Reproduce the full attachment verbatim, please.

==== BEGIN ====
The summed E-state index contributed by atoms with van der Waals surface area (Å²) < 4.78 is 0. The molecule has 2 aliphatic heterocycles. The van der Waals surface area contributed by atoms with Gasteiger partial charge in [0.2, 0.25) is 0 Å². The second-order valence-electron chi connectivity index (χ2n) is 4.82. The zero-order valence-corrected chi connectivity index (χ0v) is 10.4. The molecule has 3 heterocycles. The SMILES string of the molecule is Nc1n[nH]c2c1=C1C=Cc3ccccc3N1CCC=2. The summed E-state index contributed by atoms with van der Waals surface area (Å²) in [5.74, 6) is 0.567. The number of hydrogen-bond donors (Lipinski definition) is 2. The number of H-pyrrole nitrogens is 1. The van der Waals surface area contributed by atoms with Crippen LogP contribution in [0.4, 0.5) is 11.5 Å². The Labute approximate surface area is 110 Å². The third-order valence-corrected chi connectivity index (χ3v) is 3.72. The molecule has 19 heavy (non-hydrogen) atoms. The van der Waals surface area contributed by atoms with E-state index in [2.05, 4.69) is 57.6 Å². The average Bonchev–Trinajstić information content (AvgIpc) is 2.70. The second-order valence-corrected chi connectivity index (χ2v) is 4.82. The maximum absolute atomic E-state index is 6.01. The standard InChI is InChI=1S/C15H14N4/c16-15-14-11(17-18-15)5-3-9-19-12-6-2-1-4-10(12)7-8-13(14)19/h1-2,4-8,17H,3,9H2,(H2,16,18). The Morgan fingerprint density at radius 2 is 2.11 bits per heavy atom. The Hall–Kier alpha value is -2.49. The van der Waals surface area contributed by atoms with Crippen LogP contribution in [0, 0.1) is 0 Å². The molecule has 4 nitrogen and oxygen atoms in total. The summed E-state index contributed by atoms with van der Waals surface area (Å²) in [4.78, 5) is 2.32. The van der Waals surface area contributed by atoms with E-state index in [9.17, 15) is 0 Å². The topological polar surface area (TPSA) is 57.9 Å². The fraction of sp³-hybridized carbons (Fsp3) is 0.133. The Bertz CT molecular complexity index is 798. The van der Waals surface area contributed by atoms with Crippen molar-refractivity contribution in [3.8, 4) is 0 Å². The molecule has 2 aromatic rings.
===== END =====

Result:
The summed E-state index contributed by atoms with van der Waals surface area (Å²) < 4.78 is 0. The molecule has 2 aliphatic heterocycles. The van der Waals surface area contributed by atoms with Gasteiger partial charge in [0.2, 0.25) is 0 Å². The second-order valence-electron chi connectivity index (χ2n) is 4.82. The zero-order valence-corrected chi connectivity index (χ0v) is 10.4. The molecule has 3 heterocycles. The SMILES string of the molecule is Nc1n[nH]c2c1=C1C=Cc3ccccc3N1CCC=2. The summed E-state index contributed by atoms with van der Waals surface area (Å²) in [5.74, 6) is 0.567. The number of hydrogen-bond donors (Lipinski definition) is 2. The number of H-pyrrole nitrogens is 1. The van der Waals surface area contributed by atoms with Crippen LogP contribution in [0.4, 0.5) is 11.5 Å². The Labute approximate surface area is 110 Å². The third-order valence-corrected chi connectivity index (χ3v) is 3.72. The molecule has 19 heavy (non-hydrogen) atoms. The van der Waals surface area contributed by atoms with E-state index in [2.05, 4.69) is 57.6 Å². The average Bonchev–Trinajstić information content (AvgIpc) is 2.70. The second-order valence-corrected chi connectivity index (χ2v) is 4.82. The maximum absolute atomic E-state index is 6.01. The standard InChI is InChI=1S/C15H14N4/c16-15-14-11(17-18-15)5-3-9-19-12-6-2-1-4-10(12)7-8-13(14)19/h1-2,4-8,17H,3,9H2,(H2,16,18). The Morgan fingerprint density at radius 2 is 2.11 bits per heavy atom. The Hall–Kier alpha value is -2.49. The van der Waals surface area contributed by atoms with Crippen LogP contribution in [0, 0.1) is 0 Å². The molecule has 4 nitrogen and oxygen atoms in total. The summed E-state index contributed by atoms with van der Waals surface area (Å²) in [4.78, 5) is 2.32. The van der Waals surface area contributed by atoms with E-state index in [9.17, 15) is 0 Å². The topological polar surface area (TPSA) is 57.9 Å². The fraction of sp³-hybridized carbons (Fsp3) is 0.133. The Bertz CT molecular complexity index is 798. The van der Waals surface area contributed by atoms with Crippen molar-refractivity contribution in [3.8, 4) is 0 Å². The molecule has 2 aromatic rings.